Later, while researching your latest design project, you open the app, review its analysis of the stained glass window, and find the perfect combination of visual elements to guide your initial concept sketches.
Design Presentations Will Make Themselves
Designers are good at solving problems and communicating visually, but many struggle when it’s time to explain creative decisions to a client. Too often, we assume that clients will recognize the areas of cohesion, correlation, and emphasis in our work. We need a better way to capture the intricacies of our craft and communicate them to our clients.
To fill this need, a presentation plugin that links to any design software will emerge and aid designers in quickly preparing their work to be shared with clients. This tool will recognize important design elements (such as repetition) and encourage designers to highlight these compositional components as persuasive points. It will also help organize project proofs and visuals into thematic categories and prompt designers to answer big questions related to each phase of a project.
With the power of augmented intelligence, such a tool will be able to analyze millions of previous digital ad campaigns, highlighting designs that proved effective. This type of analytics-based data will help designers validate proposals in terms of dollars and cents. It will even be able to forecast design trends and caution against overused fads that consumers are no longer responding to.
The Value Scenario
You’re a designer working on a team at a small digital agency. Your team has successfully completed several small projects for a nationally recognized brand. Finally, the big brand awards your agency the opportunity to work on a highly visible digital campaign.
Recognizing this make or break moment for what it is, your team rallies behind an ambitious and unconventional solution. The research, planning, and resources are all aligned. All that’s left is to pitch the design concept to stakeholders, so you run the plugin.
Within minutes, everyone on the team is remembering important conversations and contributing insights about key decisions that may have otherwise been lost. As more information emerges, the plugin begins shaping the feedback into a compelling visual narrative that eventually persuades the stakeholders to greenlight your team’s vision.
Hand-sketching Will Spark a Design Renaissance
French writer, poet, and filmmaker Jean Cocteau once said, “Film will only become an art when its materials are as inexpensive as pencil and paper.” There is something powerful about pencil to paper, something immediate and explosive about the instantaneous transfer of idea-in-mind to idea-on-page.
The design and development teams at Airbnb recognized this power and created a prototype that translates rudimentary wireframes into high-fidelity mockups and production-ready code.
This technology will evolve, and as it does, it will sweep across a wide range of design disciplines. For instance, illustrators will create detailed concept sketches with a few flicks of the wrist by linking simple gestures to objects, animals, and body parts drawn in their own unique style. Similarly, UI designers will link rudimentary shapes and symbols to extensive component libraries and create presentation-ready mockups in real time. The possibilities are expansive.
The Value Scenario
As a young, freelance brand designer, you’re working hard to build a client base, and you’ve scheduled a meeting with a highly respected business owner in your community. She’s looking to rebrand, and you’re planning to impress.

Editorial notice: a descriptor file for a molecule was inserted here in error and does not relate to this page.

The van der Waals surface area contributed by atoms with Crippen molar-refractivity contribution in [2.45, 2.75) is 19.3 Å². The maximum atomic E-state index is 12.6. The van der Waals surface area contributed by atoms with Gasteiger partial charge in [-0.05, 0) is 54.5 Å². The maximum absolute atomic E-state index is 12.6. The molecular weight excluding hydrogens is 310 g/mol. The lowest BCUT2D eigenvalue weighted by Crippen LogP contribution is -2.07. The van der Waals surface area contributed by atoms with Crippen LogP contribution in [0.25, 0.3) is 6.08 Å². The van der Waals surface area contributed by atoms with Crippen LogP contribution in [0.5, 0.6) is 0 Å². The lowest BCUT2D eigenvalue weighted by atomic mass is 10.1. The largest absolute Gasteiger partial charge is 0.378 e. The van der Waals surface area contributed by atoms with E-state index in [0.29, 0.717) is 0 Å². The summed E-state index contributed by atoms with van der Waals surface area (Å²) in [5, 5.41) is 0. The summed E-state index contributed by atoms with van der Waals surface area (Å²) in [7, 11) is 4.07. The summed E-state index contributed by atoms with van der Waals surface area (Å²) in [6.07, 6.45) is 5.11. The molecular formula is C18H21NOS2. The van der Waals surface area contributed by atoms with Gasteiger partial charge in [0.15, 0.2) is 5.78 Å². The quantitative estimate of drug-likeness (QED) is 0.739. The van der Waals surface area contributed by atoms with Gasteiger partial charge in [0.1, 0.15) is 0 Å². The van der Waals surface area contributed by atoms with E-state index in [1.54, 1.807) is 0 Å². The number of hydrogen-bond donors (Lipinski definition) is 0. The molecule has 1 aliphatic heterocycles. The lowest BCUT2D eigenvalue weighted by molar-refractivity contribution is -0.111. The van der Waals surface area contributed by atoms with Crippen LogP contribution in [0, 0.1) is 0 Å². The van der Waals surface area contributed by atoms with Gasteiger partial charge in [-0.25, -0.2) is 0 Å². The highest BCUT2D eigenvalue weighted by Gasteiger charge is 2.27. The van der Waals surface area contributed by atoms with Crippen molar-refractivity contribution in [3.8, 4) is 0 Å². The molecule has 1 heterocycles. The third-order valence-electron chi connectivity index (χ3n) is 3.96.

At the meeting, you ask thoughtful questions and listen as she explains her hopes and goals for the project. When she finishes, you ask if you may share something you prepared beforehand. You pull out your tablet, open a drawing app equipped with the sketch to mockup technology, and begin to draw.
Before her eyes, your quick scribbles are transformed into perfect shapes, patterns, typefaces, and icons. You scrawl a few different business card options, and each one instantly takes shape. That’s all she needs to see. The job is yours.
Design Software Will Encourage Creative Accidents
Earlier, we posed a question about designers exchanging the role of creator to become parameter setters and curators of AI-generated creativity. This isn’t without real-world precedent. From TheGrid.io and its AI web design platform to the computer-generated Rembrandt backed by ING and Microsoft, we already have sophisticated examples of computers creating original art and design work, and the technology only stands to improve.
However, the notion of completely handing over image creation to machines will ultimately prove unsatisfying, and designers will instead look for ways to merge AI+ML with their creative process.
In the future, design software like Adobe Illustrator will come equipped with technology that observes and learns designers’ decision-making habits—the color schemes they prefer, the organic or geometric nature of their work, their approach to typography, etc.
As patterns in a designer’s work emerge, the tool will suggest thoughtful, creative outliers that would not normally be considered. In this way, the designer learns from the tool, increases their creative repertoire, and the synchronicity of man and machine grows.
The Value Scenario
During your time as a product designer for a retail fitness brand, you’ve developed a keen sense of what sells to consumers in your space. Your work is practical, functional, and aesthetically pleasing, but you feel that you rely on the same visual techniques and form factors too often. Luckily, your company upgrades your design software to include a creative outliers tool.
On your next big project, you go about business as usual, but as you begin refinements, the tool suggests a color scheme you had never considered. You try it, and you’re pleasantly surprised by the life and vibrancy it adds to your design.